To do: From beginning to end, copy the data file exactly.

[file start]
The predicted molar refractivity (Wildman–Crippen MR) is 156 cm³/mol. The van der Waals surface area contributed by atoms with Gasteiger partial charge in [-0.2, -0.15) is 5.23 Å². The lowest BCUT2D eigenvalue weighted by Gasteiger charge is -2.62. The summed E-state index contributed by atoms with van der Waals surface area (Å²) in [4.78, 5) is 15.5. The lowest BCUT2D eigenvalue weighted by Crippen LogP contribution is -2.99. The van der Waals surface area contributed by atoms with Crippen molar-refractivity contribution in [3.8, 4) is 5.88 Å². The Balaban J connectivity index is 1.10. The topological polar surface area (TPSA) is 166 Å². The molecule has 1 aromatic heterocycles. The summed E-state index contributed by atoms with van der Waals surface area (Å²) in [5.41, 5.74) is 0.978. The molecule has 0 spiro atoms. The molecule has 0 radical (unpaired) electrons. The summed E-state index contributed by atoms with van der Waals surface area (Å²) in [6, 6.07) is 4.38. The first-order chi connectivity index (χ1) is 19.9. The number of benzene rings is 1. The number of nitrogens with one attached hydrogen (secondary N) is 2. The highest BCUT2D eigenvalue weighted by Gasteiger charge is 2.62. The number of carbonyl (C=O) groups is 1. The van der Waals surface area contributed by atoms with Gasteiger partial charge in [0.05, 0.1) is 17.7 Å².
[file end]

The predicted molar refractivity (Wildman–Crippen MR) is 156 cm³/mol. The van der Waals surface area contributed by atoms with Gasteiger partial charge in [-0.2, -0.15) is 5.23 Å². The lowest BCUT2D eigenvalue weighted by Gasteiger charge is -2.62. The summed E-state index contributed by atoms with van der Waals surface area (Å²) in [4.78, 5) is 15.5. The lowest BCUT2D eigenvalue weighted by Crippen LogP contribution is -2.99. The van der Waals surface area contributed by atoms with Crippen molar-refractivity contribution in [3.8, 4) is 5.88 Å². The Balaban J connectivity index is 1.10. The topological polar surface area (TPSA) is 166 Å². The molecule has 1 aromatic heterocycles. The summed E-state index contributed by atoms with van der Waals surface area (Å²) in [5.41, 5.74) is 0.978. The molecule has 0 spiro atoms. The molecule has 0 radical (unpaired) electrons. The summed E-state index contributed by atoms with van der Waals surface area (Å²) in [6, 6.07) is 4.38. The first-order chi connectivity index (χ1) is 19.9. The number of benzene rings is 1. The number of nitrogens with one attached hydrogen (secondary N) is 2. The highest BCUT2D eigenvalue weighted by Gasteiger charge is 2.62. The number of carbonyl (C=O) groups is 1. The van der Waals surface area contributed by atoms with Gasteiger partial charge in [0.05, 0.1) is 17.7 Å².